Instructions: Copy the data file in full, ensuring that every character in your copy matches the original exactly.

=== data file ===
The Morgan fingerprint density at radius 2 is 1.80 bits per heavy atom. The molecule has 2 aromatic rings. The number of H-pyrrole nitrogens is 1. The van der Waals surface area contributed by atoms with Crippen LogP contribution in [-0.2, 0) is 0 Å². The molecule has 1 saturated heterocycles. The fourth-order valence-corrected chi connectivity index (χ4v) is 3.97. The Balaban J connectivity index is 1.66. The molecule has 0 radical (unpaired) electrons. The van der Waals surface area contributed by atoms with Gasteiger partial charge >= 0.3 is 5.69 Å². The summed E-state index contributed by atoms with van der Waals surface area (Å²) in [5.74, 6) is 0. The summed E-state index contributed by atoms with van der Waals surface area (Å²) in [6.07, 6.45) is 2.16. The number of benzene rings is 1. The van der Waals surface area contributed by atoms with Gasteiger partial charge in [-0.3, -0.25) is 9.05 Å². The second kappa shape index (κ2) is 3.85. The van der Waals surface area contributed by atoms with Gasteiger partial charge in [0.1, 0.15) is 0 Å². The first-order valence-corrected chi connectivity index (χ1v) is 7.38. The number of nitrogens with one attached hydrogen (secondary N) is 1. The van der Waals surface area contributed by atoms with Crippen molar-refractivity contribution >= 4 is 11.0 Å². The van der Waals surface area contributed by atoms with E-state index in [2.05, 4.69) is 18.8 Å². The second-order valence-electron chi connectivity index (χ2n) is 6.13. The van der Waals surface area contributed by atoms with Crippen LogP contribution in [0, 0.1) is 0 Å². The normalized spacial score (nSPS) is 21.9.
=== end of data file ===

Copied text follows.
The Morgan fingerprint density at radius 2 is 1.80 bits per heavy atom. The molecule has 2 aromatic rings. The number of H-pyrrole nitrogens is 1. The van der Waals surface area contributed by atoms with Crippen LogP contribution in [-0.2, 0) is 0 Å². The molecule has 1 saturated heterocycles. The fourth-order valence-corrected chi connectivity index (χ4v) is 3.97. The Balaban J connectivity index is 1.66. The molecule has 0 radical (unpaired) electrons. The van der Waals surface area contributed by atoms with Gasteiger partial charge >= 0.3 is 5.69 Å². The summed E-state index contributed by atoms with van der Waals surface area (Å²) in [5.74, 6) is 0. The summed E-state index contributed by atoms with van der Waals surface area (Å²) in [6.07, 6.45) is 2.16. The number of benzene rings is 1. The van der Waals surface area contributed by atoms with Gasteiger partial charge in [-0.3, -0.25) is 9.05 Å². The second kappa shape index (κ2) is 3.85. The van der Waals surface area contributed by atoms with Gasteiger partial charge in [0.1, 0.15) is 0 Å². The first-order valence-corrected chi connectivity index (χ1v) is 7.38. The number of nitrogens with one attached hydrogen (secondary N) is 1. The van der Waals surface area contributed by atoms with Crippen molar-refractivity contribution >= 4 is 11.0 Å². The van der Waals surface area contributed by atoms with E-state index in [2.05, 4.69) is 18.8 Å². The second-order valence-electron chi connectivity index (χ2n) is 6.13. The van der Waals surface area contributed by atoms with Crippen LogP contribution in [0, 0.1) is 0 Å². The normalized spacial score (nSPS) is 21.9.